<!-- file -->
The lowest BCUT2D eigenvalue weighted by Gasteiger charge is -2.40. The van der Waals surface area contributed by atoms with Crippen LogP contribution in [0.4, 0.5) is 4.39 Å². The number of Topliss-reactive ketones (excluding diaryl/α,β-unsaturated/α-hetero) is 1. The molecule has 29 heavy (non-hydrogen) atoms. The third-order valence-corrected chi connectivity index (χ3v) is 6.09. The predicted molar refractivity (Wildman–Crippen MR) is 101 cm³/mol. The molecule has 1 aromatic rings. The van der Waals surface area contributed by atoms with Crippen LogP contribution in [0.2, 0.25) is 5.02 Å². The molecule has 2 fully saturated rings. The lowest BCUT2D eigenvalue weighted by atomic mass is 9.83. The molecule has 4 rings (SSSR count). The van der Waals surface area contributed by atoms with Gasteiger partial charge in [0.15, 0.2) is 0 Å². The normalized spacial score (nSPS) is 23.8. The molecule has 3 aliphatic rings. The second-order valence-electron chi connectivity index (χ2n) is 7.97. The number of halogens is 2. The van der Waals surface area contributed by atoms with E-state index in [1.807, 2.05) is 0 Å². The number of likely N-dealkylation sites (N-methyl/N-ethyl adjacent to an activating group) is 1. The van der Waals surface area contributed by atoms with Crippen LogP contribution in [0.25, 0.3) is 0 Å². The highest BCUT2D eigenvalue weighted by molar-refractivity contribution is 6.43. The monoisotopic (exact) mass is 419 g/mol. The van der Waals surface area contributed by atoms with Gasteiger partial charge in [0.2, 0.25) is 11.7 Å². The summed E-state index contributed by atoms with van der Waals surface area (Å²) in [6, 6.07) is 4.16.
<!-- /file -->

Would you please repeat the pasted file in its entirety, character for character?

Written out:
The lowest BCUT2D eigenvalue weighted by Gasteiger charge is -2.40. The van der Waals surface area contributed by atoms with Crippen LogP contribution in [0.4, 0.5) is 4.39 Å². The number of Topliss-reactive ketones (excluding diaryl/α,β-unsaturated/α-hetero) is 1. The molecule has 29 heavy (non-hydrogen) atoms. The third-order valence-corrected chi connectivity index (χ3v) is 6.09. The predicted molar refractivity (Wildman–Crippen MR) is 101 cm³/mol. The molecule has 1 aromatic rings. The van der Waals surface area contributed by atoms with Crippen LogP contribution in [0.2, 0.25) is 5.02 Å². The molecule has 2 fully saturated rings. The lowest BCUT2D eigenvalue weighted by atomic mass is 9.83. The molecule has 4 rings (SSSR count). The van der Waals surface area contributed by atoms with Gasteiger partial charge in [0.15, 0.2) is 0 Å². The normalized spacial score (nSPS) is 23.8. The molecule has 3 aliphatic rings. The second-order valence-electron chi connectivity index (χ2n) is 7.97. The number of halogens is 2. The van der Waals surface area contributed by atoms with E-state index in [1.807, 2.05) is 0 Å². The number of likely N-dealkylation sites (N-methyl/N-ethyl adjacent to an activating group) is 1. The van der Waals surface area contributed by atoms with Crippen LogP contribution in [0.25, 0.3) is 0 Å². The highest BCUT2D eigenvalue weighted by molar-refractivity contribution is 6.43. The monoisotopic (exact) mass is 419 g/mol. The van der Waals surface area contributed by atoms with Gasteiger partial charge in [0.2, 0.25) is 11.7 Å². The summed E-state index contributed by atoms with van der Waals surface area (Å²) in [6, 6.07) is 4.16.